San Felipe is an extremely laid-back and lazy town, so when looking for the hub, there’s one place to go: the malecón, a waterfront promenade that stretches a few blocks and is filled with open-air bars, restaurants, and shops. Locals frequent the malecón, but you’ll also see a lot (and I mean a lot) of American retirees who now call San Felipe home. (They all seemed to know a decent amount of Spanish, and I do recommend knowing at least a bit of the language, or at least bringing a phrase book when visiting.)
Since the weather precluded us from water sports, we spent a good chunk of our stay on the malecón, a perfect place to sit and stare at the ocean. There were drinks at The Sweet Spot, a vacation rental and BBQ bar-restaurant started by former San Diego Charger D’Andre White, ice cream, and amazing fish tacos (more on that below). We even hit up a nightclub, Rockadile, which was quiet that Friday, but judging from the loud music, and many, many bras tacked on the walls and ceiling (?), it certainly has a colorful history.
Being a coastal town with an emphasis on fishing, San Felipe is obviously big on seafood. Fish tacos, ceviche, shrimp—they’re all there in spades, especially along the malecón. I made a point to visit Taqueria Adriana, which is rumored to be the oldest stand in town as well as the inspiration behind Rubio’s, the U.S. fish taco chain based in San Diego. The tacos completely lived up to the hype. Adriana’s sweet grandma tried to overcharge us for our meal, but from what an expat told us, pretty much everything, including dinner, is negotiable around town.
I loved this breakfast at La Cabana, which served some of the best chilaquiles I’ve ever had. I think I could eat chilaquiles every day; I had another delicious round on day 2 at the San Felipe Resort’s hotel, El Secreto, and gosh, I’m still thinking about those chilaquiles. Need more chilaquiles in my life.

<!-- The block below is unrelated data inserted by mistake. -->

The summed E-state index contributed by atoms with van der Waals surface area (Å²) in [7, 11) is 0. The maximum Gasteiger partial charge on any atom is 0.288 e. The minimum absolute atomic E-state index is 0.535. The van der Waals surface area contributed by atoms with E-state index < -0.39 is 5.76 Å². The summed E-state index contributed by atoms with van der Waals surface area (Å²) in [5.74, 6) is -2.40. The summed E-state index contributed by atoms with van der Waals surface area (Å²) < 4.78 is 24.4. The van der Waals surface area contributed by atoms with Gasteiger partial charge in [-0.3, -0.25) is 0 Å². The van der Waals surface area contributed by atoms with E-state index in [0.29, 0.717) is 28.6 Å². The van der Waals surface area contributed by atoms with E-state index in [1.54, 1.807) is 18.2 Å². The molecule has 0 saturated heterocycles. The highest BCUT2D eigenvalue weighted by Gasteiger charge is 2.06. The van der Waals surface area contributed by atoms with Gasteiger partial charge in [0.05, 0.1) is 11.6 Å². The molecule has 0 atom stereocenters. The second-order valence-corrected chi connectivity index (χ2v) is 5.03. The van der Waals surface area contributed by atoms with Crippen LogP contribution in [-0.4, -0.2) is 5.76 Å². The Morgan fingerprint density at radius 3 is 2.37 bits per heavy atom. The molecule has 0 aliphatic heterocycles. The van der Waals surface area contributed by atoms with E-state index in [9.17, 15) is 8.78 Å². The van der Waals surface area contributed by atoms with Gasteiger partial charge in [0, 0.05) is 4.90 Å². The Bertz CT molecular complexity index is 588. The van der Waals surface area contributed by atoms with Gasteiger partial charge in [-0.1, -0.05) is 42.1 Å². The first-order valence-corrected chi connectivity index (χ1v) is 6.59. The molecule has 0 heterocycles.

The last meal of our trip was a more white tablecloth affair at La Vaquita Marina, a restaurant off the malecón known for its fresh seafood. The ambiance is casual, but on the scale of fancy in San Felipe, La Vaquita Marina is definitely the special-occasion restaurant in town. Just look at that tostada starter.
Like I said, gusty winds kept us from fishing or kayaking, but we did have time to go shell-hunting at the beach and visit the awe-inspiring Valley of the Giants, a 200-acre park just 14km from town that’s filled with enormous cacti, some of which are 2,000-years-old! When I first heard about the Valley, I thought it might be the case where you see one and you’re done, but no. You must go! Not only are the cacti beautiful, but the entire park is eerily serene, too. It sounds a bit cliche, but you really can hear the silence. Camping there is popular, too. (The entry fee is $5-$10.)
And about 85km from San Felipe are the Puertocitos hot springs. That’s what’s so fascinating about San Felipe: There’s the Sea of Cortez on one side, the desert on the other, and flowing hot springs just a short drive away. It’s that varied landscape—OK, and the seafood—that make it such a cool getaway.
Also to mark on the calendar? The Baja 250 (an off-road racing event in January), ceviche festival (August), and shrimp festival (November).